Beware of Summer Drowning Dangers!

Kia McCarthy, NP
Reliant Medical Group Pediatrics

It’s summertime, a time of year when families love to spend time in and around the water. While frolicking in oceans, lakes, and pools can be joyful activities, water fun can be dangerous. Drowning is one of the leading causes of accidental deaths in the United States, typically causing over 4,000 deaths a year, and is the leading cause of death for children.

The best defense against drowning is often common sense (caregiver vigilance).

For example, never take a canoe out on the lake at midnight, don’t go swimming in heavy surf or swim too far from shore, and don’t let your children play in the water unless an adult is watching them closely. Here are some more tips on how to stay safe around the water this summer:

Learn to swim: Formal swimming lessons can help reduce the risk of drowning, especially among young children. Remember that all children, even if they know how to swim well, still need supervision around the water.

Make sure your pool is fenced in properly: Barriers to pools help prevent young children from gaining access and keep them out of danger. Check your local regulations for your town’s requirements.

Avoid alcohol: Combining drinking with swimming and boating has been proven to be dangerous. You should also avoid alcohol if you are supervising children at the pool or the beach.

Use the Buddy System: Regardless of your age, always swim, snorkel, or scuba-dive with a buddy to be safe.

Be aware of rip currents: These dangerous currents often occur during rough surf. If you get caught in a rip current that’s pulling you out to sea, don’t panic. Swim parallel to the shore until you are out of the current, then swim back in (towards shore).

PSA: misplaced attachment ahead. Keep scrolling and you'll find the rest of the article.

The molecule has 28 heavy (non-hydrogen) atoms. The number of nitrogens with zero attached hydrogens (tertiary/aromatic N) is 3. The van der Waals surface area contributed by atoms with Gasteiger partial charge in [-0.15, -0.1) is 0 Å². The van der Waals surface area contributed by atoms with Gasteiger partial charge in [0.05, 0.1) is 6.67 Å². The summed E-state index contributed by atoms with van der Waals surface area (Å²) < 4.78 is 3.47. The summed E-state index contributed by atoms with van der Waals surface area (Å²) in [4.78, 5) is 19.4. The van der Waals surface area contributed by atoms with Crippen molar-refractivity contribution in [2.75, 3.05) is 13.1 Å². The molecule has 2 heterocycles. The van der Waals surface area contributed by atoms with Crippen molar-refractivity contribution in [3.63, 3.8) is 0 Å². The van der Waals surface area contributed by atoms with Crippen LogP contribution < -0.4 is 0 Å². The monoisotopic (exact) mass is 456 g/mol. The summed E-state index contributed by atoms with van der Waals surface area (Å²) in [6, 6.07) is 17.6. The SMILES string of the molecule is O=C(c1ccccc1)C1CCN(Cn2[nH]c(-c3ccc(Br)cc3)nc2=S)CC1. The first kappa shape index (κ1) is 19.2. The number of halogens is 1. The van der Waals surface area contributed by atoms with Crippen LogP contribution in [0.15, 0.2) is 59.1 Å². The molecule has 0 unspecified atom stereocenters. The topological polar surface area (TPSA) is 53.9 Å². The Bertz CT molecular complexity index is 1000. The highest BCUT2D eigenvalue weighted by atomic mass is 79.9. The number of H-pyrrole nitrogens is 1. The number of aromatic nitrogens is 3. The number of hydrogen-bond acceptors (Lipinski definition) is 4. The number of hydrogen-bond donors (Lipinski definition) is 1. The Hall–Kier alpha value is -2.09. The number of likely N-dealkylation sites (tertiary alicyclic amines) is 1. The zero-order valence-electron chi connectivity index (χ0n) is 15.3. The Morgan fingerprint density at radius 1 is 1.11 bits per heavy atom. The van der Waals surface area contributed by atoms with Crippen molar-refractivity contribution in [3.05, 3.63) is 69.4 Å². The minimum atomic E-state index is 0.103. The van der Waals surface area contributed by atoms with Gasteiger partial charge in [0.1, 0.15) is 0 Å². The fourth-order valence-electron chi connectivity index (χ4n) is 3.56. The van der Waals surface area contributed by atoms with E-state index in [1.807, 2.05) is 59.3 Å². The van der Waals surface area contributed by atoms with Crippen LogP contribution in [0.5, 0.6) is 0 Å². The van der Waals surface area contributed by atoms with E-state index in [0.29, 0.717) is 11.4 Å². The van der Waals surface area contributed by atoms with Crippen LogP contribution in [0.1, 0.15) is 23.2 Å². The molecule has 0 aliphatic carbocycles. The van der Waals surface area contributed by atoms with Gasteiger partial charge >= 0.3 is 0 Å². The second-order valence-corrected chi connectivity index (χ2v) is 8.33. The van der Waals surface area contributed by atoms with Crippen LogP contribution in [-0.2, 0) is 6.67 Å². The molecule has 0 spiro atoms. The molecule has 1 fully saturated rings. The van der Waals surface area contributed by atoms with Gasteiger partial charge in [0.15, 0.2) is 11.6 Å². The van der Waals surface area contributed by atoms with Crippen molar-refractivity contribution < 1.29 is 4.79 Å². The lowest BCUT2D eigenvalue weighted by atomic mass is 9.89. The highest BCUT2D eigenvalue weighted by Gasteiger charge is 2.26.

Use U.S. Coast Guard approved life jackets: Every boat, kayak or canoe needs a life jacket for each passenger. Be sure to wear them every time you’re out on the water.

Don’t hold your breath: Swimmers should never hold their breath before swimming underwater. This can cause “shallow water blackout” due to hypoxia (low oxygen) in the brain and lead to drowning. You can learn more about this dangerous condition here.

Learn CPR: Learning how to resuscitate a drowning victim can mean the difference between life and death. Check with your local Red Cross to learn about classes in CPR (cardiopulmonary resuscitation).

Remember that almost all drownings are preventable. Following the guidelines above and avoiding distractions while supervising children is the best way to prevent a tragedy from occurring. Please be safe around the water this summer!


Beware of Summer Drowning Dangers!

About Kia McCarthy, NP

A graduate of Connecticut College and Simmons College, Kia started her career as a nurse in 2004. “I have nurses in my family and have been very lucky to work with extremely dedicated and talented nurse practitioners during my career,” she explains. “When the opportunity presented itself to expand my knowledge as a nurse practitioner to provide more comprehensive care, I decided to jump right in.”

For Kia, there is no more...

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